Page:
Kris B. Mamula: email@example.com
Researchers at the University of Pittsburgh, UPMC and Carnegie Mellon University are putting together a study of degenerative brain disorders that have been linked to head injuries, the first project of its kind among the institutions and among the first in the country to use a novel tool in the search for treatments.
UPMC’s Brain Trauma Research Center, Pitt’s Department of Critical Care Medicine and Drug Discovery Institute, and CMU’s Department of Mechanical Engineering are preparing to study treatments for traumatic brain injuries — including chronic traumatic encephalopathy, a degenerative brain disease that has been related to playing football and other contact sports.
The study is being undertaken for humanitarian reasons while a search for project funding continues, researchers said.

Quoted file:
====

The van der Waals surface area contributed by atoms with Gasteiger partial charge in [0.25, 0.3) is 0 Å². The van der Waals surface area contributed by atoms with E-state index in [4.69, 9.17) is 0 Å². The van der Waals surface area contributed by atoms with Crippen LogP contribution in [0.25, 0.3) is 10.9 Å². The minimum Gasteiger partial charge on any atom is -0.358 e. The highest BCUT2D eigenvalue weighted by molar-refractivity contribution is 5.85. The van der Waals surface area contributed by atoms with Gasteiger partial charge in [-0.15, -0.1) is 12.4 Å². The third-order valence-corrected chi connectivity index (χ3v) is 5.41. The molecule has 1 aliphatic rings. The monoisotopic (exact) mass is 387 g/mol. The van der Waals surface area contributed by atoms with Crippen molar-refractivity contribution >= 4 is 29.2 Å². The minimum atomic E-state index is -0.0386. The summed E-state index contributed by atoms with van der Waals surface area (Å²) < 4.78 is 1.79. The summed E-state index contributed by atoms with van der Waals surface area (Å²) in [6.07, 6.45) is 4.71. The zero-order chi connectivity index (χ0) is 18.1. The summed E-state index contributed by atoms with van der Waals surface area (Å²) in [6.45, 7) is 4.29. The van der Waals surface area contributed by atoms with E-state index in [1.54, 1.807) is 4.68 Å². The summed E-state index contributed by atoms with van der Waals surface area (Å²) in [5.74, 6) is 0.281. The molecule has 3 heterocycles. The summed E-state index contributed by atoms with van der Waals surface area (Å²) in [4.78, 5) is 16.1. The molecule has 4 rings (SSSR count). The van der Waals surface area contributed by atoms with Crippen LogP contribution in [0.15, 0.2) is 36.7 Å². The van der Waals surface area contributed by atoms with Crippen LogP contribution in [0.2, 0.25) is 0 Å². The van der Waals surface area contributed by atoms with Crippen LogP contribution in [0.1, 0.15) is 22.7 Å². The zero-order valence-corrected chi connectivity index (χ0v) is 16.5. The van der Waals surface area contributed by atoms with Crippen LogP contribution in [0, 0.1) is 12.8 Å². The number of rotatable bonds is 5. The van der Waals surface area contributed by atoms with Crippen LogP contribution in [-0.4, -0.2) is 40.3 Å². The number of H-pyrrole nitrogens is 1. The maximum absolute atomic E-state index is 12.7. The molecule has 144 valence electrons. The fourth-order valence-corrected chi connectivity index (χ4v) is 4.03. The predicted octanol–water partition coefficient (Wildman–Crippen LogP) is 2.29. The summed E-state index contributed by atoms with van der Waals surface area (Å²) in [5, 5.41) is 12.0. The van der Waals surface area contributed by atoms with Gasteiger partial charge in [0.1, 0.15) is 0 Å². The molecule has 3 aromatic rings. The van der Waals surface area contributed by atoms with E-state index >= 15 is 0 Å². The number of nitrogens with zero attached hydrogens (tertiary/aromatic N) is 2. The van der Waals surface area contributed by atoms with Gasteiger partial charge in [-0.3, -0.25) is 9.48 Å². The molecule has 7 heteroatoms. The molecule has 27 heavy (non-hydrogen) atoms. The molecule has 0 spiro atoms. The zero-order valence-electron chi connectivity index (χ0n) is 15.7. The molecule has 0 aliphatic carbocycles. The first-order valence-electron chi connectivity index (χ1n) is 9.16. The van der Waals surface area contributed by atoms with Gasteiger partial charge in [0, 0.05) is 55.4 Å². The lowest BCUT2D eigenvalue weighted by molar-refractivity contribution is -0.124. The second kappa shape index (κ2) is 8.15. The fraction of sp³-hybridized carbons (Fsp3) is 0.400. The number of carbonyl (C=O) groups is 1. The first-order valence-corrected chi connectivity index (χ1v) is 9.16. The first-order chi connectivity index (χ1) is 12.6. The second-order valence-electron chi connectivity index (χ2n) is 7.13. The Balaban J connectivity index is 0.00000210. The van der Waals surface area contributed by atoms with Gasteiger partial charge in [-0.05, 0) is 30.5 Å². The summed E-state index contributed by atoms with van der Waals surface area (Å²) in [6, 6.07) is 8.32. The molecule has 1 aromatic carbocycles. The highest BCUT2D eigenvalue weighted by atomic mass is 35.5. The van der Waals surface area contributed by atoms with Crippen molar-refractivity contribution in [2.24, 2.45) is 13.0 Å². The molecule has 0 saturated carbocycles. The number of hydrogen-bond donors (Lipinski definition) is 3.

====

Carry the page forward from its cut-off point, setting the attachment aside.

“One of the things that has been very challenging in head injuries is finding new therapies,” said Patrick Kochanek, a physician and vice chairman of the critical care medicine department at Pitt. “The cool thing is bringing together all of the resources in Pittsburgh.” The study is in the “very early developmental stages,” Dr. Kochanek said.
Dietary supplements, prescription antidepressants and hyperbaric oxygen are among a wide variety of remedies now used to treat head injuries sustained while playing contact sports. But nothing has been proven to work for concussions, the common cold of head injuries, according to a search of the medical literature between 1955 and 2012 by the American Academy of Neurology.
The search was done for a summary of evidence-based concussion treatments by the Minneapolis-based trade association for doctors who specialize in treating brain and nervous systems disorders.